Clostridium perfringens

Gangrene, septicaemia

 Mycobacteria other than tuberculosis (MOTT)

Pulmonary infections



 Candida spp.

Local and disseminated infection

 Cryptococcus neoformans

Meningitis, pulmonary infection

 Histoplasma capsulatum

Pulmonary infection

 Coccidioides immitis

Pulmonary infection

 Mucor spp.

Mucormycosis (rhinocerebral, cutaneous)

 Sporothrix schenckii

Lymphocutaneous sporotrichosis

 Blastomyces dermatitidis

Pulmonary infection

 Aspergillus fumigatus

Pulmonary infections

Routes of transmission

Direct person-to-person spread

Organisms can be passed on directly in a number of ways. Sexually transmitted infections are dealt with on page 160. Skin infections such as ringworm, and ectoparasites such as scabies and head lice, can be spread by simple skin-to-skin contact. Other organisms are passed on by blood- (or occasionally other body fluid) to-blood transmission. Blood-to-blood transmission can occur during sexual contact, from mother to infant either transplacentally or in the peripartum, between intravenous drug users sharing any part of their injecting equipment, when infected medical or other (e.g. tattoo needles) equipment is reused, if contaminated blood or blood products are transfused, or in any sporting or accidental contact when blood is spilled. Ingestion of infected breast milk is another route of person-to-person spread for some infections (e.g. HIV).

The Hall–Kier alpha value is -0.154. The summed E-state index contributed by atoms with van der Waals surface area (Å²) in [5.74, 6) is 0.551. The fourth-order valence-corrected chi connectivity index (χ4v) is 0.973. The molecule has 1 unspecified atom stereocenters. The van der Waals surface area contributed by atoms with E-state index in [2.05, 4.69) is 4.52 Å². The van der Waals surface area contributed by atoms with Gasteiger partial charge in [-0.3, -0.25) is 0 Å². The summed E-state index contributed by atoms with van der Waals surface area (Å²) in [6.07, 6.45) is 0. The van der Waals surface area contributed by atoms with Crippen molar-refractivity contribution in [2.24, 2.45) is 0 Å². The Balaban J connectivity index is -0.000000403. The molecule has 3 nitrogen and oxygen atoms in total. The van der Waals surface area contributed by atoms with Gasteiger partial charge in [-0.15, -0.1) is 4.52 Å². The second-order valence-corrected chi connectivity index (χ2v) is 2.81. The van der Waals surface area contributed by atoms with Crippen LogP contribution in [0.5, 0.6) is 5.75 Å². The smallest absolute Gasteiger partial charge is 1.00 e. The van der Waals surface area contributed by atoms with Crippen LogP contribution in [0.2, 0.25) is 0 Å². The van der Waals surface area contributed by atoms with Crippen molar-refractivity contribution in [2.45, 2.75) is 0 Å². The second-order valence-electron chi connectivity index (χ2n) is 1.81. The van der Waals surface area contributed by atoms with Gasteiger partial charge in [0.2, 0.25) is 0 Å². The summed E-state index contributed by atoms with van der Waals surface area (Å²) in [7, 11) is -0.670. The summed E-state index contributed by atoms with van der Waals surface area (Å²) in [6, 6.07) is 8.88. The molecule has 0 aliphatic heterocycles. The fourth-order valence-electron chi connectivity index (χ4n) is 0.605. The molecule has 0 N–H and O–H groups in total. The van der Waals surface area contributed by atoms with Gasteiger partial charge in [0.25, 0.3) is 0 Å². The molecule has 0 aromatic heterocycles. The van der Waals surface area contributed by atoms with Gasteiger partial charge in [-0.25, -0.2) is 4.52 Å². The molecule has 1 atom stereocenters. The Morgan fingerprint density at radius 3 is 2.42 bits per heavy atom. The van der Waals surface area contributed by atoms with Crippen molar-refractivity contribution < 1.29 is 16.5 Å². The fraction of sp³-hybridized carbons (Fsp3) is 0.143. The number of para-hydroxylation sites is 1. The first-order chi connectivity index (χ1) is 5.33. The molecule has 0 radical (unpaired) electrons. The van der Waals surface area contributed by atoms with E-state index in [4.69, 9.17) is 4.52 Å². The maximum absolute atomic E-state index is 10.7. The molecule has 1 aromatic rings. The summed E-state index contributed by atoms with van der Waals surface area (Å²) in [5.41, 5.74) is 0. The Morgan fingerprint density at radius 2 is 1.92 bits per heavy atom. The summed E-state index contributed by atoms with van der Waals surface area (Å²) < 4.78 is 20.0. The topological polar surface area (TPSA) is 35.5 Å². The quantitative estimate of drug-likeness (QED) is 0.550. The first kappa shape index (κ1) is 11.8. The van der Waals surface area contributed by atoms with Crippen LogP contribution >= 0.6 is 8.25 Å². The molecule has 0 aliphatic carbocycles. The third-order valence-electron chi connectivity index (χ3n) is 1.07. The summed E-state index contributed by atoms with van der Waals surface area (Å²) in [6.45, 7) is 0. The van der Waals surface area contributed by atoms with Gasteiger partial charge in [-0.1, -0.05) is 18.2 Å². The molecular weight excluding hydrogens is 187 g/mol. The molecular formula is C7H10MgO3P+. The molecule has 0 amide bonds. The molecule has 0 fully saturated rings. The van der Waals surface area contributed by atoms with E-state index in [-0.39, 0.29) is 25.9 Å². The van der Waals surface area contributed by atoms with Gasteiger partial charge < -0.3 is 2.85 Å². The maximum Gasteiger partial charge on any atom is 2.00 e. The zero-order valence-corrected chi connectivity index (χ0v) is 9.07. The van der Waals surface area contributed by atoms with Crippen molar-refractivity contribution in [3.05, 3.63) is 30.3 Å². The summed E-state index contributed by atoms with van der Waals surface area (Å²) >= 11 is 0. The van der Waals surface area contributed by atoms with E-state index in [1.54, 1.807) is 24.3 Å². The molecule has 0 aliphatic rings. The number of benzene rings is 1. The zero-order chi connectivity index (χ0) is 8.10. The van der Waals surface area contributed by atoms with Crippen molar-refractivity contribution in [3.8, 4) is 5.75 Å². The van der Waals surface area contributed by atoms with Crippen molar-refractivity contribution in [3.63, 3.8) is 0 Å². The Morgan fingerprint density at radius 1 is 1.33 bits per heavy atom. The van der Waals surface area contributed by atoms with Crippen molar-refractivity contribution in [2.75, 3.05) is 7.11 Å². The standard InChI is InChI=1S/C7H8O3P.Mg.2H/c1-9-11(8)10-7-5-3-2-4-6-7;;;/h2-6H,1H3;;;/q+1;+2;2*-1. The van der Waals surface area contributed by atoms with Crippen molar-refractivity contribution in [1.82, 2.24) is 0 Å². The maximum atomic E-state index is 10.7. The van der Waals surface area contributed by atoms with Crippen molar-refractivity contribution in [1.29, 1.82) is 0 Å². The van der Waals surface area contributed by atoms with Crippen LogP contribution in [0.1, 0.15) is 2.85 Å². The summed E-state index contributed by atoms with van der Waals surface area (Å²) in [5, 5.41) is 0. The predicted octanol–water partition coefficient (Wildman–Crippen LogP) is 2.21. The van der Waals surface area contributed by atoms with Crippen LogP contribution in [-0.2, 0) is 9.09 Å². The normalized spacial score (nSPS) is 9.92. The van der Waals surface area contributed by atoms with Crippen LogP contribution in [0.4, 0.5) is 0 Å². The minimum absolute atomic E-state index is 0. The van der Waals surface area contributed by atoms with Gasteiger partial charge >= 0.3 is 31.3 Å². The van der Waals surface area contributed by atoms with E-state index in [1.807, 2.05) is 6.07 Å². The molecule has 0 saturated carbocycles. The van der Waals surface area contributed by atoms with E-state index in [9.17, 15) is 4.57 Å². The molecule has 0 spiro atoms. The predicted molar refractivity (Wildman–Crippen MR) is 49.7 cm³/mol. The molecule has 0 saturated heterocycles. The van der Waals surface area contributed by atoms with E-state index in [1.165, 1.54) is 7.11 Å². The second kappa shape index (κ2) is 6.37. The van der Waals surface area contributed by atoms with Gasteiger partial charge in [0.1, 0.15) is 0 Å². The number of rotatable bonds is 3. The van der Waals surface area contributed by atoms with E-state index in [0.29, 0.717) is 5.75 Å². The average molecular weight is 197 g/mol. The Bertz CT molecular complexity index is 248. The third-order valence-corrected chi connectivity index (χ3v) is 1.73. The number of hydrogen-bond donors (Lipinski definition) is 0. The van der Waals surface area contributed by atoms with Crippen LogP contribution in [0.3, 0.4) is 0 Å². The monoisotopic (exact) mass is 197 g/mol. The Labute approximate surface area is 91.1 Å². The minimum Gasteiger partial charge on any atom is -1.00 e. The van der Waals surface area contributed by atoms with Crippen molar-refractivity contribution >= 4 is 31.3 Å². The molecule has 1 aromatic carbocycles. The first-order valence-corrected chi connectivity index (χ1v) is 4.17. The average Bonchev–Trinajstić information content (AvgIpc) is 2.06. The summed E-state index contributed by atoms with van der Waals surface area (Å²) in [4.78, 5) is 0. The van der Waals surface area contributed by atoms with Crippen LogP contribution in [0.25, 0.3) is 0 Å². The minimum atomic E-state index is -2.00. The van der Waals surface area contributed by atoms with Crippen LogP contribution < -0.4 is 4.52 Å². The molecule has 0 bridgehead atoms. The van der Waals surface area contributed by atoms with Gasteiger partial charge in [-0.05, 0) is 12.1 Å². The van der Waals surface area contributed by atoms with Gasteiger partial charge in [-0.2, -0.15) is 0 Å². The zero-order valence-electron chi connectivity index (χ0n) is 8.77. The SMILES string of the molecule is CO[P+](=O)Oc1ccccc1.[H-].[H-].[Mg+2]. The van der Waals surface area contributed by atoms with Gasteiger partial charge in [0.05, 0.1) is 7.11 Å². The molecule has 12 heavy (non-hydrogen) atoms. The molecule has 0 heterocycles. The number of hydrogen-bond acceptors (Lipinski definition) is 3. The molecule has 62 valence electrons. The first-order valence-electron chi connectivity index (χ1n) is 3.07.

Prevention and control

Methods of preventing infection depend upon the source and route of transmission, as described above.

image Infection control measures. Poor infection control practice in hospitals and other healthcare environments can cause the transfer of infection from person to person. This may be air-borne, via fomites or a direct contact route. It is essential that all healthcare workers wash or clean their hands before and after patient contact and whenever necessary they should wear gloves, aprons and other protective equipment. This is particularly necessary when performing invasive procedures, or manipulating indwelling devices such as cannulae.

image Eradication of reservoir. In a few diseases, for which man is the only natural reservoir of infection, it may be possible to eliminate disease by an intensive programme of case finding, treatment and immunization. This has been achieved in the case of smallpox. If there is an animal or environmental reservoir, complete eradication is unlikely, but local control methods may decrease the risk of human infection (e.g. killing of rodents to control plague, leptospirosis and other diseases).

image Immunization (see p. 94).

Healthcare-associated infections (HCAI)